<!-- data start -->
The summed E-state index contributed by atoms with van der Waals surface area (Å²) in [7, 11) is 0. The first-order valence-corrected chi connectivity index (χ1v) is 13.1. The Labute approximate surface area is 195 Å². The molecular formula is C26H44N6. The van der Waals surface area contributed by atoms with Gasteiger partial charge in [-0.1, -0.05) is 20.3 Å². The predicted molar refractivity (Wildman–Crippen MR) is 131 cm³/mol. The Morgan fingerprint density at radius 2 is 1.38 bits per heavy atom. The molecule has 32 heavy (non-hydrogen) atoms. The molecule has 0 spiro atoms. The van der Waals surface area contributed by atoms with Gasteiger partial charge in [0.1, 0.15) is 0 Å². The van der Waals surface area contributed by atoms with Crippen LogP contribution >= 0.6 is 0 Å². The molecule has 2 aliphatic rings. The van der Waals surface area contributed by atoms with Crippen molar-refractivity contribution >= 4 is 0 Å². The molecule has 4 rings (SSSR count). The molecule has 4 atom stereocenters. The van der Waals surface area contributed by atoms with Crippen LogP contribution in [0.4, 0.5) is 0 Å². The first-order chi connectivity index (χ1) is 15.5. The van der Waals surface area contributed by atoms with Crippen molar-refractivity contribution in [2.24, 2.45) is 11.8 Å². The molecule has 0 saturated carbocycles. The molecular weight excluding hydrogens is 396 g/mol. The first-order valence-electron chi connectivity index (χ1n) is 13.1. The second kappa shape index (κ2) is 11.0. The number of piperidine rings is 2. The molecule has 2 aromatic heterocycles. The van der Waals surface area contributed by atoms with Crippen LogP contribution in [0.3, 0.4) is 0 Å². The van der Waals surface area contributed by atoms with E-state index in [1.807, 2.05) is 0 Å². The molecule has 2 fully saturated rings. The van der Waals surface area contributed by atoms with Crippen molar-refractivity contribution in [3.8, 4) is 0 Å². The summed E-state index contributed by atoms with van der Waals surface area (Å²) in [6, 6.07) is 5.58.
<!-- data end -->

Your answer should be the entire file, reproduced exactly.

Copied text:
The summed E-state index contributed by atoms with van der Waals surface area (Å²) in [7, 11) is 0. The first-order valence-corrected chi connectivity index (χ1v) is 13.1. The Labute approximate surface area is 195 Å². The molecular formula is C26H44N6. The van der Waals surface area contributed by atoms with Gasteiger partial charge in [-0.1, -0.05) is 20.3 Å². The predicted molar refractivity (Wildman–Crippen MR) is 131 cm³/mol. The Morgan fingerprint density at radius 2 is 1.38 bits per heavy atom. The molecule has 32 heavy (non-hydrogen) atoms. The molecule has 0 spiro atoms. The van der Waals surface area contributed by atoms with Gasteiger partial charge in [0.1, 0.15) is 0 Å². The van der Waals surface area contributed by atoms with Crippen LogP contribution >= 0.6 is 0 Å². The molecule has 2 aliphatic rings. The van der Waals surface area contributed by atoms with Crippen molar-refractivity contribution >= 4 is 0 Å². The molecule has 4 rings (SSSR count). The molecule has 4 atom stereocenters. The van der Waals surface area contributed by atoms with Crippen LogP contribution in [0.4, 0.5) is 0 Å². The first-order chi connectivity index (χ1) is 15.5. The van der Waals surface area contributed by atoms with Crippen molar-refractivity contribution in [2.24, 2.45) is 11.8 Å². The molecule has 0 saturated carbocycles. The molecular weight excluding hydrogens is 396 g/mol. The first-order valence-electron chi connectivity index (χ1n) is 13.1. The second kappa shape index (κ2) is 11.0. The number of piperidine rings is 2. The molecule has 2 aromatic heterocycles. The van der Waals surface area contributed by atoms with Crippen LogP contribution in [0.3, 0.4) is 0 Å². The van der Waals surface area contributed by atoms with E-state index in [1.807, 2.05) is 0 Å². The molecule has 2 fully saturated rings. The van der Waals surface area contributed by atoms with Crippen molar-refractivity contribution in [3.8, 4) is 0 Å². The summed E-state index contributed by atoms with van der Waals surface area (Å²) in [6, 6.07) is 5.58.